- Buyer's Guide
Years ago I was performing on-site oil analysis screening in a steel mill. My job was to collect oil samples from each of the 18 bar mill gearboxes and screen them for ISO particle count, ferrous density, moisture and viscosity. To reduce the instances of particle settling, I would typically collect three or four samples at one time and proceed to screen them for particle count and moisture before collecting the next batch. If the particle counts broke the target cleanliness code, I would then test for ferrous density. Otherwise, I would leave the samples to be screened for viscosity after the sample temperature had settled.
This bar mill is typical of most mills seen around the country. The mill is made up of a series of gearboxes, one after another, along the production line. The gearboxes are important in moving the steel through the process as it is transformed from steel bricks into rebar. The steel empties out of the furnace as red hot slab and gets pressed and formed into long stocks of rebar. Due to the design of this mill, the first few gearboxes suffer more process punishment than the last few.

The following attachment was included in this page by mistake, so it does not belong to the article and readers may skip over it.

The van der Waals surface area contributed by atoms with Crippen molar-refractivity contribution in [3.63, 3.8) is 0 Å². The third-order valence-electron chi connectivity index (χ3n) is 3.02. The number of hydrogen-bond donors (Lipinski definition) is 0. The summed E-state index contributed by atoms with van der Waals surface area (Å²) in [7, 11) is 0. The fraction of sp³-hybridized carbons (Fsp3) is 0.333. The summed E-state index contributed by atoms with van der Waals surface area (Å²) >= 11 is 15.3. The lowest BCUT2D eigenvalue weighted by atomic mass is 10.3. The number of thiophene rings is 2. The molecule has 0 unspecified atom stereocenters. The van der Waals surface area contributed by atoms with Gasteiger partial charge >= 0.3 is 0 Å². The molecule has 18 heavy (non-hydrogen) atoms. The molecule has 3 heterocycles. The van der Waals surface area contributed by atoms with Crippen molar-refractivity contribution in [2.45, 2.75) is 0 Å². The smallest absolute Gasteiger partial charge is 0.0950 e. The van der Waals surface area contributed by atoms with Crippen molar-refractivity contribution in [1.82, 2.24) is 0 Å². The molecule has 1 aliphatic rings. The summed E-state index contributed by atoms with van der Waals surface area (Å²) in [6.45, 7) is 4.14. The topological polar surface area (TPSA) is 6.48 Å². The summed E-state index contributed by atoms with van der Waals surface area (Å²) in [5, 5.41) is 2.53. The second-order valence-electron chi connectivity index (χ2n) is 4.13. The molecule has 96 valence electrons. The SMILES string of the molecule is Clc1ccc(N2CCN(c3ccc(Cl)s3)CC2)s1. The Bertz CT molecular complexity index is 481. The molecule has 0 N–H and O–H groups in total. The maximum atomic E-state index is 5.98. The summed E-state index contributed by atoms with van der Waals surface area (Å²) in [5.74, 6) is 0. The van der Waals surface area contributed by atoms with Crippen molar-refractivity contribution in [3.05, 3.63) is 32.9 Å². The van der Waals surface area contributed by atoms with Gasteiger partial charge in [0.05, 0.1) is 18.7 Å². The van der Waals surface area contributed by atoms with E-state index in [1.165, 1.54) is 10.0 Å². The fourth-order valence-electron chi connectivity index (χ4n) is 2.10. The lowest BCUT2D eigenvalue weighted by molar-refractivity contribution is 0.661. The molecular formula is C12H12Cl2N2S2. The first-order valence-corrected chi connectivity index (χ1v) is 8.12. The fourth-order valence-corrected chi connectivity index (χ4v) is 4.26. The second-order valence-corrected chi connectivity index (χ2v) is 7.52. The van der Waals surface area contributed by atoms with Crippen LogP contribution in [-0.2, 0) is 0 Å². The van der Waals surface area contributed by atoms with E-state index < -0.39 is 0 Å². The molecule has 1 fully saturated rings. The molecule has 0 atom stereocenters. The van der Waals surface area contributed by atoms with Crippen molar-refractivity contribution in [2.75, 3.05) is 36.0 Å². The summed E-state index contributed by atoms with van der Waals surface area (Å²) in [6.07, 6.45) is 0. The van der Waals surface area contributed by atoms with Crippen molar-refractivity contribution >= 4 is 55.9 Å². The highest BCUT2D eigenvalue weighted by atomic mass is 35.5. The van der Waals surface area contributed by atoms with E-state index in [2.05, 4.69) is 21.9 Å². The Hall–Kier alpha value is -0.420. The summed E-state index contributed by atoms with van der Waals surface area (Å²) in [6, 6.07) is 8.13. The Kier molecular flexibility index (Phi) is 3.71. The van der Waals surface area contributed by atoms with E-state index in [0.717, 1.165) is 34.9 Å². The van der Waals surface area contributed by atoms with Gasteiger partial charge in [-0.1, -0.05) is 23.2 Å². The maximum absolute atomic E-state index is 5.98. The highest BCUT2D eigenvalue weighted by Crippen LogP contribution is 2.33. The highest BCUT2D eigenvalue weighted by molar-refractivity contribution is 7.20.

On one particular day, as usual, I started my sampling process with gearbox No. 1 through No. 4. When I tested the No. 4 gearbox, it exceeded the cleanliness target of ISO 18/16/13. This was not unusual for this particular gearbox. In recent months, the particle count and the ferrous density for this gearbox had been creeping up. I had recommended ferrography exception testing and inspections on the gearbox each month prior to this. Each month my recommendations were dismissed.
Because the ISO cleanliness target was once again above the target, I then went ahead and performed a ferrous density test on the sample. The result was a staggering 90 percent ferrous particles in the sample.
I immediately located the maintenance manager and told him about the inevitable failure. Confident that action would ensue, I was impressed we had prevented any unscheduled downtime so far.
That weekend I bumped into the mill manager. I mentioned the problem with the No. 4 gearbox and he immediately called the maintenance manager to make sure the problem was going to be taken care of during the weekly scheduled downtime. He was confident that the problem was going to be fixed.
A week later, while on vacation, the mill manager received a phone call from the maintenance manager. Gearbox No. 4 had failed in the middle of the night and the plant suffered 27 hours of unscheduled downtime, which resulted in the loss of thousands of dollars in revenue. It turns out that the inspection performed on the No. 4 gearbox (opening the inspection hatch and looking in) failed to bring about the proper maintenance activities.
Soon after that, the maintenance manager was dismissed from his duties at the mill and the rest of the plant equipment was added to the oil analysis program.
What is the moral of this story? Understand and appreciate the data on your oil analysis report. Your job may depend on it.